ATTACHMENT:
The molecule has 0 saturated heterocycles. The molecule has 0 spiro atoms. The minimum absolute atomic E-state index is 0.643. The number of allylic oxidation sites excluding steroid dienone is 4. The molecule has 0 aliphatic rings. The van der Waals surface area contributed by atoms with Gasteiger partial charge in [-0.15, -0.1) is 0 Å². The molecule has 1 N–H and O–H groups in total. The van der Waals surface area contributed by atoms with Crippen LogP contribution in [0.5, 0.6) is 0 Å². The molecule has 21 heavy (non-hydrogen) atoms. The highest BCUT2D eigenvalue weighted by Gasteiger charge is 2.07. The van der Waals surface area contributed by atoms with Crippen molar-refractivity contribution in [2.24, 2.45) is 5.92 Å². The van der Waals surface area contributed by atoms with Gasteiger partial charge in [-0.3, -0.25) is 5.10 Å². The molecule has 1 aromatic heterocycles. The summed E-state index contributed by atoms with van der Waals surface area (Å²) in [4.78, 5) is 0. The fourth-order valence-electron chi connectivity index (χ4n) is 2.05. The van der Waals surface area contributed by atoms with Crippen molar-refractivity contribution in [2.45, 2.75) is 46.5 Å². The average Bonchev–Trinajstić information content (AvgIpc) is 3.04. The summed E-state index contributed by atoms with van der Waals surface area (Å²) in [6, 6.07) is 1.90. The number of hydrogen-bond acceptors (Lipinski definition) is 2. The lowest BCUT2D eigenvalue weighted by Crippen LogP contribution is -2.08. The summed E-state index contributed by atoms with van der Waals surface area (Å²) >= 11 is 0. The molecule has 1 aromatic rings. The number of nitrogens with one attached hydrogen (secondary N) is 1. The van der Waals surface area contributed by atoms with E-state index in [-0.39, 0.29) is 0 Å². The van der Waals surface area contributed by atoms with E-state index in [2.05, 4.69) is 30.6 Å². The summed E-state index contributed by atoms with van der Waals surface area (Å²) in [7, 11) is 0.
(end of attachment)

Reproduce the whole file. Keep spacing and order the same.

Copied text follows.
The molecule has 0 saturated heterocycles. The molecule has 0 spiro atoms. The minimum absolute atomic E-state index is 0.643. The number of allylic oxidation sites excluding steroid dienone is 4. The molecule has 0 aliphatic rings. The van der Waals surface area contributed by atoms with Gasteiger partial charge in [-0.15, -0.1) is 0 Å². The molecule has 1 N–H and O–H groups in total. The van der Waals surface area contributed by atoms with Crippen LogP contribution in [0.5, 0.6) is 0 Å². The molecule has 21 heavy (non-hydrogen) atoms. The highest BCUT2D eigenvalue weighted by Gasteiger charge is 2.07. The van der Waals surface area contributed by atoms with Crippen molar-refractivity contribution in [2.24, 2.45) is 5.92 Å². The van der Waals surface area contributed by atoms with Gasteiger partial charge in [-0.3, -0.25) is 5.10 Å². The molecule has 1 aromatic heterocycles. The summed E-state index contributed by atoms with van der Waals surface area (Å²) in [4.78, 5) is 0. The fourth-order valence-electron chi connectivity index (χ4n) is 2.05. The van der Waals surface area contributed by atoms with Crippen molar-refractivity contribution in [2.45, 2.75) is 46.5 Å². The average Bonchev–Trinajstić information content (AvgIpc) is 3.04. The summed E-state index contributed by atoms with van der Waals surface area (Å²) in [6, 6.07) is 1.90. The number of hydrogen-bond acceptors (Lipinski definition) is 2. The lowest BCUT2D eigenvalue weighted by Crippen LogP contribution is -2.08. The summed E-state index contributed by atoms with van der Waals surface area (Å²) >= 11 is 0. The molecule has 1 aromatic rings. The number of nitrogens with one attached hydrogen (secondary N) is 1. The van der Waals surface area contributed by atoms with E-state index in [-0.39, 0.29) is 0 Å². The van der Waals surface area contributed by atoms with E-state index in [2.05, 4.69) is 30.6 Å². The summed E-state index contributed by atoms with van der Waals surface area (Å²) in [7, 11) is 0.